i read a lot of blogs and i've noticed that i actually prefer when the blog/article has pictures instead of videos. actually, videos are great for digging deeper into the topic, but i've found that the videos in blogs slow down reading a lot, because you want to know whats in the video. so, you tend to load up the video and manually fast forward to see if there is anything good in it. this slows down my reading and i hate that. but i continue to do that because sometimes the video is actually way easier to understand than the write up.

to solve those problems i have two visualization ideas for web videos.

skimming for web videos
skimming is a iMovie thing and its pretty cool. basically its a way to explore and preview your video and is a great way quickly identify the best parts of your video. to skim all you have to do is move your mouse horizontally over the video and the video plays back chronologically in respect to the mouse direction. you can also hear the audio while skimming. watch the apple tutorial on skimming

skimming for web videos makes a lot of sense to me. it allows you to quickly find things of interest. perhaps there are technical issues with doing that, for example how to download the data to be able to do that. the whole buffering the video thing really sucks and i hate that i have to do that all the time. not to mention it sort of defeats the purpose of the skimming feature.

a collage of video thumbnails
usually, when you upload a video you can select a single thumbnail of the video to show users what the video is all about. but, i've always wondered why stop at just one thumbnail. what if there were multiple thumbnails that showed snapshots of the highlights of the video. then i can just look at the collage of thumbnails to know what the video was all about. i created an example of my thumbnail collage for this time lapse video:

(my mock up)

compare my mock up with the actual video. i wonder if my thumbnails actually helps. what do you think?

(actual vimeo video)

perhaps there would be away to toggle between skimming and the thumbnail collage. anyway, those were two ideas that i think would help save time while encountering videos on the web. do you think those two features would be useful?

Saturday, January 10, 2009

stop saying there is a lack of technology talent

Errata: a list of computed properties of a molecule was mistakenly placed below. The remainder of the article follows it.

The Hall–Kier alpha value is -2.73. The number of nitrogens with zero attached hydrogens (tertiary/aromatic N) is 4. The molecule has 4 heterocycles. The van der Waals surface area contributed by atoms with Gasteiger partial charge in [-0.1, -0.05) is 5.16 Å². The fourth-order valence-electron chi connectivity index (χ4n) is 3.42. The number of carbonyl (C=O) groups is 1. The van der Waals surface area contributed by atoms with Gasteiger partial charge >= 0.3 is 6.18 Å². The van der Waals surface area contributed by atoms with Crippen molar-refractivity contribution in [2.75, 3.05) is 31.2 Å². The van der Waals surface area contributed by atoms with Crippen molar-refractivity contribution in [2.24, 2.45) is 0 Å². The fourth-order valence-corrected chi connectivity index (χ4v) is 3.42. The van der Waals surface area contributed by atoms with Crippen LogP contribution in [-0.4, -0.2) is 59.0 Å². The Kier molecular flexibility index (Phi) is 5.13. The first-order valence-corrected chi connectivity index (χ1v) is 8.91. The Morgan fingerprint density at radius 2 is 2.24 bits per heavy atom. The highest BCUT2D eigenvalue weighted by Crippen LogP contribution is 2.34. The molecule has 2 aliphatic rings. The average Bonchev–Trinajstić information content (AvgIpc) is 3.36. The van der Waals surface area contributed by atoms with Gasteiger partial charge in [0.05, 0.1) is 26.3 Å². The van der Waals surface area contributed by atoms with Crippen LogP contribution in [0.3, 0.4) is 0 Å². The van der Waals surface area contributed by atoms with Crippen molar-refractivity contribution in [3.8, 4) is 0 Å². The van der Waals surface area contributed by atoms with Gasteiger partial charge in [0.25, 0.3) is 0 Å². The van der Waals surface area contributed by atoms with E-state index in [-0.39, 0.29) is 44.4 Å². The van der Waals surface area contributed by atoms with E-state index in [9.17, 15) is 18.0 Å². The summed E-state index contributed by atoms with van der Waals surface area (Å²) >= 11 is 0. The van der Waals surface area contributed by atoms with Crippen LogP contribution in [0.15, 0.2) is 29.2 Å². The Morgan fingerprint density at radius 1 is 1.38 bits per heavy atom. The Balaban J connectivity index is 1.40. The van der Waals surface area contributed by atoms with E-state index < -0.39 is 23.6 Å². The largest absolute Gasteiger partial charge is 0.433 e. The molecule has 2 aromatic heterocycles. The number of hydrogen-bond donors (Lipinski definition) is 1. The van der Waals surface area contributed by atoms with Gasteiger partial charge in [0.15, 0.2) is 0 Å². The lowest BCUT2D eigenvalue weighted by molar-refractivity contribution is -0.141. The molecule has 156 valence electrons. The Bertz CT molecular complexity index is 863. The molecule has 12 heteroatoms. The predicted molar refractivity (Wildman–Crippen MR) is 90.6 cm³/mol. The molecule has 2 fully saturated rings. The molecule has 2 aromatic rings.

I've been trying to stay away from this discussion on techhui about Are Hawaii's Tech Tax Credit Worth the Cost?, because I don't particularly think its that productive and has a far too negative tone. But, I decided to chime in because of this comment:
As a whole, in software/IT, I don't think the local talent compares with the level of global competition a startup has to face. (This is the same point Guy Kawasaki essentially made.) Because of the talent deficiency, funding such companies is almost inherently a high/bad risk. Money is a very inefficient way to compensate for talent. Using state funds to subsidize this is very likely to be wasteful.

Here are a few comments:
(1) did i miss the state wide talent evaluation survey that allowed you to make this claim. perhaps people should stick recounting their own experiences and refrain from making broad claims. besides i really don't think the talent thread you keep pointing to had very much careful and analytical examination of talent. i know a lot of these software and IT people that you are calling talent deficient and i think thats very wrong and inappropriate. perhaps all the talented people are avoiding you. or perhaps its the senior management, entrepreneurs, and executives that aren't getting the job done. i'm being sarcastic, but i think my statement is just as plausible.
(2) i actually think Guy Kawasaki is a little mistaken in his comments. we do have awesome professors and students in the College of Engineering (he actually is forgetting about the Department of Information and Computer Science where most of the software and technology graduates comes from). but, the problem is that the startup industry is too small of an industry for them to target to transition into. i recently had a conversation with a professor that said we want to grow the startup mentality in his students. perhaps Guy should visit the College of Engineering and Dept of Information and Computer Science and help build and transition the "supply".